1 tbsp Salt.( I use Himalayan pink salt or mineral salt which is produced locally)
1 tbsp Sugar.
1 tbsp Paprika
2 1/2 tsp Powdered chicken stock/seasoning.
1 1/2 tsp Onion Powder.
1/2 tsp Garlic Powder.
1/2 tsp Cayenne Pepper.
1/2 tsp Cumin Powder.
Mix together and seal in a container. This makes equivalent to 3 packets of Fajita Mix.
It is also very easy to double the quantity.
To keep this mix as natural as possible I dry my own onions and garlic to make into a powder and buy organic powders where I can if I cannot make them myself.
Now you still have 2 days to get your entry in if you wish to join us…it’s good fun and you meet lots of new people if you do then click the link below and all will be revealed.
Who doesn’t love mustard on your Ham or other cold meats??
I can get it here on occasions although as it is imported and I know you can’t have everything at local prices…. Once it disappears from the shelves…stock control is not great here…It could be months before you see it again and yes we could stockpile but only so much….A little while ago one of my fellow bloggers Rex posted a great post on how to make your own mustard.
A big cheer went up from me…Well, that didn’t last…. I have got the mustard seeds from here before…but not anymore it’s that black hole of…” we no have, madam”
I tried online and unless I wanted to buy a minimum of a Tonne..yes this is not a typo a tonne of Black mustard seeds. Or it was we don’t deliver to your area…. mmm
Then salvation came along in the guise of our friend Jan and he posted me some…. Oh for good friends…I owe you a jar Jan 🙂
Well, the recipe didn’t go quite as planned however the result is a very nice whole grain mustard… but I now know why my Indian friends dry roast their spices it is not only to release their lovely flavours but to dry them out and then you should get a nice powder.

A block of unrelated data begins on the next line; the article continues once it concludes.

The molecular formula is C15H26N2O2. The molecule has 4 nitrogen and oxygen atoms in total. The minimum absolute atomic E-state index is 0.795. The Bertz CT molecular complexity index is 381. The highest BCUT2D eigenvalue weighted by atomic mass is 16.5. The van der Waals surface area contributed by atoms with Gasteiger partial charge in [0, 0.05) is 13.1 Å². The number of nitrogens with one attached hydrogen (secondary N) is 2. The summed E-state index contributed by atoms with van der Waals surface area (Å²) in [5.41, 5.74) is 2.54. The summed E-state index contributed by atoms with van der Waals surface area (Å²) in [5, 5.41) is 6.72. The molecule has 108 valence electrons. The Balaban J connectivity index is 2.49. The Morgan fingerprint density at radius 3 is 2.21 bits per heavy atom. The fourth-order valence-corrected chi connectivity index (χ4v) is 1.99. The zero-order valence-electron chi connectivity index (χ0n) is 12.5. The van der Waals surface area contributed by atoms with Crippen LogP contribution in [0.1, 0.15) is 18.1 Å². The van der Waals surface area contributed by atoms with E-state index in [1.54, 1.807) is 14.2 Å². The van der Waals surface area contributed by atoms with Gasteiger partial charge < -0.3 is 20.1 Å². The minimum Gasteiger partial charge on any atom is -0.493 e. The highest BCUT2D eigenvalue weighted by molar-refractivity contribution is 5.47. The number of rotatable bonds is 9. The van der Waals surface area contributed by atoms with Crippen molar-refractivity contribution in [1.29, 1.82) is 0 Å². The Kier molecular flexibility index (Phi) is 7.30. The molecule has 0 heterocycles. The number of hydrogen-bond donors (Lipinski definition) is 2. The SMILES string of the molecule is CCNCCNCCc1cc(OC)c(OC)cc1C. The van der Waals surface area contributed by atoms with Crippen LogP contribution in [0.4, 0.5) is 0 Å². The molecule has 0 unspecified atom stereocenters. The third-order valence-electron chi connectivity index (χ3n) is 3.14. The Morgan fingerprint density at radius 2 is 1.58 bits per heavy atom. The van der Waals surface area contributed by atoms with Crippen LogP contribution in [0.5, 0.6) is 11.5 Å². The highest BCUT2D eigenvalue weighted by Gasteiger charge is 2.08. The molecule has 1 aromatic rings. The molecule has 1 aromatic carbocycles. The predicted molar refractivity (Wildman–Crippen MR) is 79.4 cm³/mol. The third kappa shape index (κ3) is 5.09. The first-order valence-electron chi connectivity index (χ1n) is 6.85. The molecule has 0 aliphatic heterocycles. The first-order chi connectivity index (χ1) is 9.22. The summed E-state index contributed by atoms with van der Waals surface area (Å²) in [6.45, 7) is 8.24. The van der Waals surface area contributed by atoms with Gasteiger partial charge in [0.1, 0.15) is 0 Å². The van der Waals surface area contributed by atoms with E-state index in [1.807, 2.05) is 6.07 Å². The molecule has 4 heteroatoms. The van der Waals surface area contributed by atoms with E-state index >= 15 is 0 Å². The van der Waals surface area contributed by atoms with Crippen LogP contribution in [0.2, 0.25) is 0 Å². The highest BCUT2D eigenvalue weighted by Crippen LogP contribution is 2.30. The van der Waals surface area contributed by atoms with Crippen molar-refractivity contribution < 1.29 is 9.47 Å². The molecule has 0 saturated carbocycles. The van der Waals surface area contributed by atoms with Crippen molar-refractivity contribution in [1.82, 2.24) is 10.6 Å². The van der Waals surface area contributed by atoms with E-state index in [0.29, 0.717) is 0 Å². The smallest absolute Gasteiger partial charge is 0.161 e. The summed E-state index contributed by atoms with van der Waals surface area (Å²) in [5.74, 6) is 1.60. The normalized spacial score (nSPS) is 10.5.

It took a while and a few tweaks but thank you for the recipe, Rex.
1/4 cup cold quality vinegar (wine vinegar, rice vinegar etc.)
1/2 a cup of cold water
1 teaspoon salt
1 teaspoon ground turmeric
1/4 of a cup of mustard seeds
Mix together the water, vinegar, salt, and turmeric, then chill this in the refrigerator for a half hour to an hour.
Grind the mustard, then pour the cold liquid over the ground mustard immediately. Set it in the refrigerator overnight before using, for the best flavour.
If you don’t want yellow mustard, simply omit the turmeric.
The reason for the emphasis on cold vinegar and water is because this retains the flavour of the mustard, otherwise, it loses its pungency quickly. Let it stand overnight as this reduces the bitterness although I found 2/3 days was much better.
Also, as it chills, it should thicken up. This is the reason that store-bought mustard can be difficult to get out of the container if it comes directly from the refrigerator and isn’t at room temperature.
This mustard will keep in the refrigerator for about a year due to its vinegar content.
My second batch as you can see from the photo is smoother but I think I need to either dry my seeds in the oven or in the sun as dry frying it is so easy to burn them..which I did with the first batch so had to start again. However on doing a little research of my own I have found another recipe which recommends soaking the mustard seeds for 24/48hrs and then putting them in a small food processor and you will have a smooth paste after then passing the paste through a fine metal sieve however if you want a grainier mustard then pass on the final step.
My quest for a smooth mustard like the famous Colman’s mustard is not yet over but a work in progress……I will keep you updated…
In the meantime, my son taste tested …we had a little Colman’s mustard left so he used both on his dinner and said he really couldn’t taste any difference so it got the thumbs up from him and as he is a very good chef that was praise indeed!
About me and my cooking:
I use natural ingredients wherever possible. I do not use packet or bottled ready made mixes. I also do not use a microwave ( for personal) reasons.